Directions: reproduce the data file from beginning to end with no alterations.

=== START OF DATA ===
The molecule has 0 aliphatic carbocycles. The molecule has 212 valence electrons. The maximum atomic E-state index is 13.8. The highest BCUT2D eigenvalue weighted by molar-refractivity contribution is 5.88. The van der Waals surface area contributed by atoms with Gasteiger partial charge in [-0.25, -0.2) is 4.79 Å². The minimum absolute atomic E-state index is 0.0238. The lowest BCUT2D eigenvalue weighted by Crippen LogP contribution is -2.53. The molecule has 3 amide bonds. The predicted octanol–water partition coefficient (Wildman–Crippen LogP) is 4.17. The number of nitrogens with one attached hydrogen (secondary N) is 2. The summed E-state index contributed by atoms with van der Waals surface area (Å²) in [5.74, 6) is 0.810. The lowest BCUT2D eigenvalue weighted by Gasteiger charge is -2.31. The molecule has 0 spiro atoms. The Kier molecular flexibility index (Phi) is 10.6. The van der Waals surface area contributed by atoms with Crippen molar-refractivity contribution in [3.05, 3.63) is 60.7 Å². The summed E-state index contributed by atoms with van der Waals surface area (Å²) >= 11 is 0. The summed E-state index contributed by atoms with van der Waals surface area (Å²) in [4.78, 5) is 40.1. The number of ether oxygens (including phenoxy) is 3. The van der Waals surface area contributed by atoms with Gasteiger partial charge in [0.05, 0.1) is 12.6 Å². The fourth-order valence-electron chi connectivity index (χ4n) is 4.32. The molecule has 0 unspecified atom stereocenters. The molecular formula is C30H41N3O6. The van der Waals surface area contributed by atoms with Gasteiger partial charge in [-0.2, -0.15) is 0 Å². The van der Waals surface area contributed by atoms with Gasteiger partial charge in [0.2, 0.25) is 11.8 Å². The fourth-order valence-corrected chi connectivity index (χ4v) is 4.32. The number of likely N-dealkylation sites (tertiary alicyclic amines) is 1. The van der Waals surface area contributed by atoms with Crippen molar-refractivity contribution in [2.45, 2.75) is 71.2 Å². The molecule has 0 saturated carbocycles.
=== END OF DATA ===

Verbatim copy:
The molecule has 0 aliphatic carbocycles. The molecule has 212 valence electrons. The maximum atomic E-state index is 13.8. The highest BCUT2D eigenvalue weighted by molar-refractivity contribution is 5.88. The van der Waals surface area contributed by atoms with Gasteiger partial charge in [-0.25, -0.2) is 4.79 Å². The minimum absolute atomic E-state index is 0.0238. The lowest BCUT2D eigenvalue weighted by Crippen LogP contribution is -2.53. The molecule has 3 amide bonds. The predicted octanol–water partition coefficient (Wildman–Crippen LogP) is 4.17. The number of nitrogens with one attached hydrogen (secondary N) is 2. The summed E-state index contributed by atoms with van der Waals surface area (Å²) in [5.74, 6) is 0.810. The lowest BCUT2D eigenvalue weighted by Gasteiger charge is -2.31. The molecule has 0 spiro atoms. The Kier molecular flexibility index (Phi) is 10.6. The van der Waals surface area contributed by atoms with Crippen molar-refractivity contribution in [3.05, 3.63) is 60.7 Å². The summed E-state index contributed by atoms with van der Waals surface area (Å²) >= 11 is 0. The summed E-state index contributed by atoms with van der Waals surface area (Å²) in [4.78, 5) is 40.1. The number of ether oxygens (including phenoxy) is 3. The van der Waals surface area contributed by atoms with Gasteiger partial charge in [0.05, 0.1) is 12.6 Å². The fourth-order valence-electron chi connectivity index (χ4n) is 4.32. The molecule has 0 unspecified atom stereocenters. The molecular formula is C30H41N3O6. The van der Waals surface area contributed by atoms with Gasteiger partial charge in [-0.2, -0.15) is 0 Å². The van der Waals surface area contributed by atoms with Gasteiger partial charge in [0.2, 0.25) is 11.8 Å². The fourth-order valence-corrected chi connectivity index (χ4v) is 4.32. The number of likely N-dealkylation sites (tertiary alicyclic amines) is 1. The van der Waals surface area contributed by atoms with Crippen molar-refractivity contribution in [2.45, 2.75) is 71.2 Å². The molecule has 0 saturated carbocycles.